Cannondale Simon

Cannondale is pushing the limits of suspension technology with Simon. It’s an innovative electronic front suspension system for mountain bikes that senses the terrain and adjusts the damping accordingly.

If the ground says hard pack or rough rocks, Simon listens accordingly and adjusts on the fly. And it’ll adjust before you know it if you suddenly hit a big rock or huck a cliff without changing the settings ahead of time.

The stem-mounted readout and fork guts are linked to an accelerometer that’s built into the front hub. As the force on the accelerometer changes, so does the fork’s damping. It’s said to be able to go from full lockout to fully open in six milliseconds.

To make it simple, Cannondale preprogrammed five settings into the computer for typical riding – all mountain, downhill, cross country, lockout and travel management. The company also has 10,000 terrain maps to make sure your fork’s performing at its peak no matter the trail.

The entire system is controlled via a small joystick mounted on the handlebar
The joystick-looking toggle switch is used to navigate menus that allow you to adjust travel height and even choose ride modes like XC, AM, and DH
Battery & computer for the Cannondale Simon system tucked neatly inside the steerer tube

SIMON provides a profile based system on which to select the type of suspension you want (XC, AM, DH) at the touch of a button

Randy Victory from VVCC is trying to spread the word about a Bike Rally the City of Phoenix Environmental Quality Commission and Valley Metro are organizing for April 25th at Margaret T. Hance park in Central Phoenix. The purpose of the event is to showcase the diversity of our bicycling community and the growing demand for safe and convenient bicycle infrastructure on order to gain political awareness to raise cycling as a higher priority issue. Our goal is to have 1000+ riders.

Our next meeting is next Thursday at 8am at Phoenix City Hall. If you or someone you know may be interested in helping to organize, promote or participate, please let Randy Victory know. In addition to the sponsorship opportunities described in the attachment, we will be offering exhibitor participation starting at $50. We are encouraging exhibitors to have fun with their spaces and design activities that will leave lasting positive impressions and encourage even non-cyclists to get out and ride.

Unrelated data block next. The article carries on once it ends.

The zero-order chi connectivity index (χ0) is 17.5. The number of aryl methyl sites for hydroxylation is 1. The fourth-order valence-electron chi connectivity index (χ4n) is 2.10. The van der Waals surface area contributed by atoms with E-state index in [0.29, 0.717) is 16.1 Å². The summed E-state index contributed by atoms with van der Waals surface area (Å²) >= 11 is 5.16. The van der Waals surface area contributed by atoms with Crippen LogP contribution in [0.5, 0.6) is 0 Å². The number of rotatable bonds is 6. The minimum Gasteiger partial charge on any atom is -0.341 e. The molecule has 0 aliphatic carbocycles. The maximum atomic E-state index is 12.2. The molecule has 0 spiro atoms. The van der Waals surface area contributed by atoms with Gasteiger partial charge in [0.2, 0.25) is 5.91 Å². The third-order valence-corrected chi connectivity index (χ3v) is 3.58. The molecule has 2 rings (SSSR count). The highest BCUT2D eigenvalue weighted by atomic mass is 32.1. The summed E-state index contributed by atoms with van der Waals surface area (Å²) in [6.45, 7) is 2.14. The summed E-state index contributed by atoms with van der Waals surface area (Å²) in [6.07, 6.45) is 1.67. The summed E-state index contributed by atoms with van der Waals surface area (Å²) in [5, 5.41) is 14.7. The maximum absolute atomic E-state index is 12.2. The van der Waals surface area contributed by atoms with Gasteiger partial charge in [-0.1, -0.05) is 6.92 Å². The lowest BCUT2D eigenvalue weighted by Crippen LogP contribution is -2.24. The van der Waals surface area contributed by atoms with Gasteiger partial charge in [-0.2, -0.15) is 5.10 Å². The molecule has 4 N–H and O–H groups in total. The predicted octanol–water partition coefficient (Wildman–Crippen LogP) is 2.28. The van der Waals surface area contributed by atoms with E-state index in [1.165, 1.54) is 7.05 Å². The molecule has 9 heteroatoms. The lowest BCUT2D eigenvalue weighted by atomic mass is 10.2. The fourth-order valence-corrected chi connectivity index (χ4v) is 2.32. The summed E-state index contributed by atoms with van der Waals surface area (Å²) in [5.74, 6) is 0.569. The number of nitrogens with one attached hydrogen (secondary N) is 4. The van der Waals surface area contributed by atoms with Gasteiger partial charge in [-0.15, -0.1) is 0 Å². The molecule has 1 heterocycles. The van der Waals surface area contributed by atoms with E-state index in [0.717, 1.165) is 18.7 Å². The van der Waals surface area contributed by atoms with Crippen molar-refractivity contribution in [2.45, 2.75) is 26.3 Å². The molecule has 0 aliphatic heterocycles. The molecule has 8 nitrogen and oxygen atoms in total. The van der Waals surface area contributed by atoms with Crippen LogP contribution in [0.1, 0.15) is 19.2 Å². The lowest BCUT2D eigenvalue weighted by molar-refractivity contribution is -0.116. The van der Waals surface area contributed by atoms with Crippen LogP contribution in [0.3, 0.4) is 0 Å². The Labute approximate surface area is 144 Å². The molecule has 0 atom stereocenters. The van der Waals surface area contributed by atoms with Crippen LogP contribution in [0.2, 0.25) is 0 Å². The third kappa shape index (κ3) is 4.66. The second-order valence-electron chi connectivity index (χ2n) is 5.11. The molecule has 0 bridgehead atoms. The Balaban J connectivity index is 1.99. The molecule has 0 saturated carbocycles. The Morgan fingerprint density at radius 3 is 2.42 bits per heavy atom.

Please consider lending your voice to the cause. Let me know if you’d like more detail.

If you are interested in becoming a member of Verde Valley Cyclists Coalition Join now and receive this all purpose VVCC sticker with two bike stickers free.

Thank you.
Jeremy Stapleton, LEED AP
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Cave Creek Dam

The Beginning

Beginning in 1867, Phoenix was a small supply outpost and trading center in the desert established primarily to service Fort McDowell, a military camp located to the northeast. During the late nineteenth century, Phoenix steadily grew, serving the agricultural needs of the mining towns in the mountains of the Arizona Territory to the east and west. The initial settlers to the area saw great potential in the remains of the prehistoric canal system that irrigated the Salt River Valley. Early boosters and investors began the reconstruction of the canal system in order to take full advantage of the agricultural potential of the area. Over the next twenty years the canals would be realigned and rebuilt to serve a growing amount of acreage in cultivation around the settlement. The Phoenix townsite, planned in a conventional square mile grid layout, was platted in 1876 and legally incorporated in 1881. By 1887, a railroad spur had been extended from Tucson north to Phoenix and, by 1889, Phoenix was designated the Territorial Capital. At the end of the turn of the century, Phoenix was a small but flourishing urban center in the middle of the Salt River Valley. The economy centered upon commercial activity which supported the various agricultural production efforts, primarily cotton and citrus, and businesses involved in the marketing and distribution of crops. Governmental functions were an important part of the town's economy as Phoenix became increasingly influential in Territorial politics. Most of the land in Phoenix at this point in time was controlled by a small number of speculators who intended to sell it for agricultural or residential purposes.

The influence of topography on the city's growth was comparatively minor. The initial townsite was located approximately one and one-half miles north of the Salt River at the northern edge of its floodplain. The land south of the townsite was under intense cultivation by the end of the nineteenth century. With the establishment of this agricultural land use to the south of the townsite, the area to the north became the focus for the townsite's development. The only major natural barrier close to the townsite was Cave Creek Wash, which ran southwesterly along what was then the western limit of the town. Any development in this area was subject to the threat of seasonal flooding of Cave Creek which was underscored by two catastrophic floods in 1906 and 1921. This flood potential was an initial factor in focusing development of the townsite to the north. The flooding problem was ultimately resolved by the construction of Cave Creek Dam in 1923, approximately twenty miles to the northeast of Phoenix. The dam became a major factor in the expansion of the city after that time, enabling development to spread to the west side. This influence physically represented by the fact that construction of the west side's historic neighborhoods, such as F.Q. Story (NR), Fairview Place and Del Norte Place, would not begin until after 1923.